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Note: This editorial appeared in the May 22 edition of The Cheshire Herald:
It happened so long ago that, for the current generation, the events of D-Day are better known as one level in a popular video game rather than a history-changing battle.
Yet this Memorial Day, which comes 12 days before the world marks D-Day’s 70th anniversary, is as good a time as any for all generations to remember the extraordinary sacrifice made on the beaches of Normandy so long ago.
Few who lived through that momentous battle remain as, unfortunately, members of what Tom Brokaw described as the “greatest generation” continue to die each year due to age and/or illness. What we are left with are the pictures and grainy video of the Allied invasion on June 6, 1944. As such, our connection to that day and that war seems to thin with the passing of time, the way it has for Bunker Hill and Gettysburg.
But seven decades removed from D-Day, the importance of that invasion has not diminished.
It seems now that victory for the Allies was assured, as well as the subsequent dissolution of Nazi Germany. However, when the offensive was launched, there was no such promise of a positive outcome.
There was no backup plan in place had the offensive failed. Defeat would have meant that one of the few areas capable of supporting the opening salvo of an invasion into occupied Europe would have been all but permanently closed, and the beaches at Normandy didn’t exactly offer an inviting landscape on which to begin a military campaign to begin with. And, considering that D-Day was the largest amphibious operation ever undertaken, the destruction of that invading force, both in terms of personnel and hardware, would have been devastating.
In other words, had D-Day failed it would have completely changed the outcome of the war and world history.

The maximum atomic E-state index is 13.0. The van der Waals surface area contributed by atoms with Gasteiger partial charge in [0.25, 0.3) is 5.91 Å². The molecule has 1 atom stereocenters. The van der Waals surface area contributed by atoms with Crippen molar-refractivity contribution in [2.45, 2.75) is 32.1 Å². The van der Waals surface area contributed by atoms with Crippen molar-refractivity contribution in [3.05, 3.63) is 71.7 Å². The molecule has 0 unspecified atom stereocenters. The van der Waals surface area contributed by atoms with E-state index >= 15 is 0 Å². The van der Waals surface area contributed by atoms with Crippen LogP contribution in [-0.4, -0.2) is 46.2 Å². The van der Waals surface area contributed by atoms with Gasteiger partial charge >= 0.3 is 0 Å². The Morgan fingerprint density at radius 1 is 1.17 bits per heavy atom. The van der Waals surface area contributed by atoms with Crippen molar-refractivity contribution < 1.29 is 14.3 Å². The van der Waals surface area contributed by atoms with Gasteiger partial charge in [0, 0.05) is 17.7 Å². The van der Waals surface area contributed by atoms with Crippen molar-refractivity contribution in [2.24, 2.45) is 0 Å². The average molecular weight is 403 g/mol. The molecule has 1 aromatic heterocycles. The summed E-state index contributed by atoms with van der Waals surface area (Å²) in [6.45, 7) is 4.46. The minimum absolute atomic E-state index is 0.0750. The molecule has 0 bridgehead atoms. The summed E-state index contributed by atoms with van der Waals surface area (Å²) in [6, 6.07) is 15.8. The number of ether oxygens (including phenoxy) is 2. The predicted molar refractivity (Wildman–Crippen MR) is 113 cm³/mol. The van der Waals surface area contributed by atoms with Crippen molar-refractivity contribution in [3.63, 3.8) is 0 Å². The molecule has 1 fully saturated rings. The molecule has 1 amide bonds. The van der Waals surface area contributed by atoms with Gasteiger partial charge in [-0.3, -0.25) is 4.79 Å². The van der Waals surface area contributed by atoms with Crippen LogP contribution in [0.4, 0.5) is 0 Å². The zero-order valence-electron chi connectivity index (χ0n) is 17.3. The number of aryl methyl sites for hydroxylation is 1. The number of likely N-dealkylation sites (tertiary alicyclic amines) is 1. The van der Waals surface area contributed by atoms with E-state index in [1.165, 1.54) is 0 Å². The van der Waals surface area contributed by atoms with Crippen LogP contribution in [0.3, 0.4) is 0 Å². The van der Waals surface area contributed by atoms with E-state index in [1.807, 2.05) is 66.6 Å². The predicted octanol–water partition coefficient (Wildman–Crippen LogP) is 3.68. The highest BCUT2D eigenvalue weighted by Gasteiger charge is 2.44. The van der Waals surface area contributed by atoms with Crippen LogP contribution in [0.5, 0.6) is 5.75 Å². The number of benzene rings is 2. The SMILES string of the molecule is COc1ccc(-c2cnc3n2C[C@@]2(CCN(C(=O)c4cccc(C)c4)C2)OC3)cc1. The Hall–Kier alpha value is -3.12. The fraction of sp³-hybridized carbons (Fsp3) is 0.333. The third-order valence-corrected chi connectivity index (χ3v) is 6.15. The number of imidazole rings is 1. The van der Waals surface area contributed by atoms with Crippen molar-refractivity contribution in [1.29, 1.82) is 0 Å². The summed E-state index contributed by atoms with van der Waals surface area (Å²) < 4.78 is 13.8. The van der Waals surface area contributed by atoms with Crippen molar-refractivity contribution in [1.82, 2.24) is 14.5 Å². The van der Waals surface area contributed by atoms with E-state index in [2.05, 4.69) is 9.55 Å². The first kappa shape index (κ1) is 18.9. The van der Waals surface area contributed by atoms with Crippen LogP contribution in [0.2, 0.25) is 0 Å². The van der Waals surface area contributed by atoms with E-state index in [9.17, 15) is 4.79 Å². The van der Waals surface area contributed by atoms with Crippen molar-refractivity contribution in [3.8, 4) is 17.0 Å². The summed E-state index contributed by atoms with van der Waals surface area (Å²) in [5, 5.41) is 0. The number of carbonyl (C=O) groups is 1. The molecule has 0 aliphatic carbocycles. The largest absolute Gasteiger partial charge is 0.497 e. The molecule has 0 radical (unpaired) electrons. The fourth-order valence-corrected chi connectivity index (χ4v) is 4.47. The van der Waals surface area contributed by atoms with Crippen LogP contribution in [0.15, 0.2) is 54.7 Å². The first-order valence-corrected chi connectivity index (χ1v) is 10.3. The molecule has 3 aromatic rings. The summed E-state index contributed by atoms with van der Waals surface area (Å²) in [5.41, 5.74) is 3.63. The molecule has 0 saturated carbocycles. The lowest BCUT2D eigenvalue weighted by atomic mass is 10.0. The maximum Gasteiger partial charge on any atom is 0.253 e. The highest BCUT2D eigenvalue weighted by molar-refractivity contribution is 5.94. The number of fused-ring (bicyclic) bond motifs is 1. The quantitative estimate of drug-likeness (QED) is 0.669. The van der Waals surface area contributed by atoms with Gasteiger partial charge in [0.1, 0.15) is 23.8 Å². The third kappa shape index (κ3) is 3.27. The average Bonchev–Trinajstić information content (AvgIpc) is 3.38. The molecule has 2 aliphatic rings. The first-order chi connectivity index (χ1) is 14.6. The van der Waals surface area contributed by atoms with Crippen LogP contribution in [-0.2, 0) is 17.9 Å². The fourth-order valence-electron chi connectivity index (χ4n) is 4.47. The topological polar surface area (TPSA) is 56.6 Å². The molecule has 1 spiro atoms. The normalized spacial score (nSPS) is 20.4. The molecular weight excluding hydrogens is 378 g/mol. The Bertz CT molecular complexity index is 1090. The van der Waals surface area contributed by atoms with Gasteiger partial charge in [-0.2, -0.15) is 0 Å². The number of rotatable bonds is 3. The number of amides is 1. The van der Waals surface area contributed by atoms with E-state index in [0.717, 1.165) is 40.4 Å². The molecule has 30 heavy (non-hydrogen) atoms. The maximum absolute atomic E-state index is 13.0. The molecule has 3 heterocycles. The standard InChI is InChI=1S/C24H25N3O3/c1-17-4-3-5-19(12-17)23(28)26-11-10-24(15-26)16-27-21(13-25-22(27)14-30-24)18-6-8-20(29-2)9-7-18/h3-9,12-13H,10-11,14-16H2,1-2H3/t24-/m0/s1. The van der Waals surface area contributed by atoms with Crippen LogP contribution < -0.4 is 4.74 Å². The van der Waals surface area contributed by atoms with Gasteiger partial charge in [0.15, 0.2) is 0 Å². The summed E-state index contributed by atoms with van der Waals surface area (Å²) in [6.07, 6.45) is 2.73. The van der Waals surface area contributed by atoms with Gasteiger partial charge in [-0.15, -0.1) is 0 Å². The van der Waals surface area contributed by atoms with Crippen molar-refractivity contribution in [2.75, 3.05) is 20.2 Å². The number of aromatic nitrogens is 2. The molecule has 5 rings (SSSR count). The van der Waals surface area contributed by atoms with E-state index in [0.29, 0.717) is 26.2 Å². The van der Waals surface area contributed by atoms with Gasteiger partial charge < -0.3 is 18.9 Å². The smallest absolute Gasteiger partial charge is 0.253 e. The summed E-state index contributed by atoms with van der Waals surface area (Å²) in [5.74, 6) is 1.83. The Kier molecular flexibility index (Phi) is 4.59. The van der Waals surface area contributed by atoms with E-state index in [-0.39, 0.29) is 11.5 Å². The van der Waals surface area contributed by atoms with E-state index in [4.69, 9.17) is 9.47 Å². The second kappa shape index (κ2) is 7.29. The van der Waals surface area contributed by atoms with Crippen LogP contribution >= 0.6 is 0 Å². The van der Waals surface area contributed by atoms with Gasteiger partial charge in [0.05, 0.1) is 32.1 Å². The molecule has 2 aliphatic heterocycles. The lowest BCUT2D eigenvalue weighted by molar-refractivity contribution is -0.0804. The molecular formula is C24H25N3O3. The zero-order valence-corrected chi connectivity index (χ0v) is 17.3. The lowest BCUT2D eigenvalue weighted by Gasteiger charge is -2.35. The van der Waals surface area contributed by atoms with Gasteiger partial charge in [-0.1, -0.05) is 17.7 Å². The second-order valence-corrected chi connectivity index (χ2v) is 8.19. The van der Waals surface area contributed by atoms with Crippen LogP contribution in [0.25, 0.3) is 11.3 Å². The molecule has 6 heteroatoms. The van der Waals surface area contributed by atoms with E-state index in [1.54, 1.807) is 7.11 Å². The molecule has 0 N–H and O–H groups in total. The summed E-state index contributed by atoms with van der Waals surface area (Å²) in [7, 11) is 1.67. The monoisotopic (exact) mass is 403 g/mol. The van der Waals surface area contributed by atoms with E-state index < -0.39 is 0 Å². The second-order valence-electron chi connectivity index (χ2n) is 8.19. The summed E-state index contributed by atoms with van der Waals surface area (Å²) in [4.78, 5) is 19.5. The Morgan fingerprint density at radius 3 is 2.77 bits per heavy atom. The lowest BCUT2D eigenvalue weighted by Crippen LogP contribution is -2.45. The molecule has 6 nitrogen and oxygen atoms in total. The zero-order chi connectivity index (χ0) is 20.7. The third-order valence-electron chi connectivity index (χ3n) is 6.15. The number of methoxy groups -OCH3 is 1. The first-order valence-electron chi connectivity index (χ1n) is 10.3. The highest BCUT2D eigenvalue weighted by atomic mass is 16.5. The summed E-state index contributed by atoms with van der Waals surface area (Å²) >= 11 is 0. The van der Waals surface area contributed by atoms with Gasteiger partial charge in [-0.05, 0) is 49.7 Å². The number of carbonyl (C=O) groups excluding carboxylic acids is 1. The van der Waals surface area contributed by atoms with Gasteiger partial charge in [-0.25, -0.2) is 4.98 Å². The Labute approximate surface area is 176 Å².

Countless books have been written about the planning of the offensive—the obstacles, the risks taken by military leaders. The real story of D-Day, however, is the one that is celebrated every Memorial Day. It is the story of those who never returned to tell it themselves. It’s the story of the young men who died bravely on those beaches or charging the hills.
Each year at this time, we are reminded to thank those who served and honor those who fell. In Cheshire, the town’s only major parade is reserved for this particular holiday, and that seems appropriate. Memorial Day should both be a time for somber reflection on the true costs of freedom and a celebration of our heroes, who made a parade possible through their sacrifice.
This year, however, we should all spend some time thinking about the events of June 6, 1944, when the world was battling against a truly evil enemy who viewed genocide as simply a means to their larger goal of world dominance. The men who boarded those transports that June morning were walking into Hell, one they knew would most likely take their lives in the most painful of ways.
They did it anyway. They buried their fear, their natural inclination toward self preservation, and landed on those beaches.
All who participated in that battle will be honored on June 6, but we can all take time to remember them on Monday as well.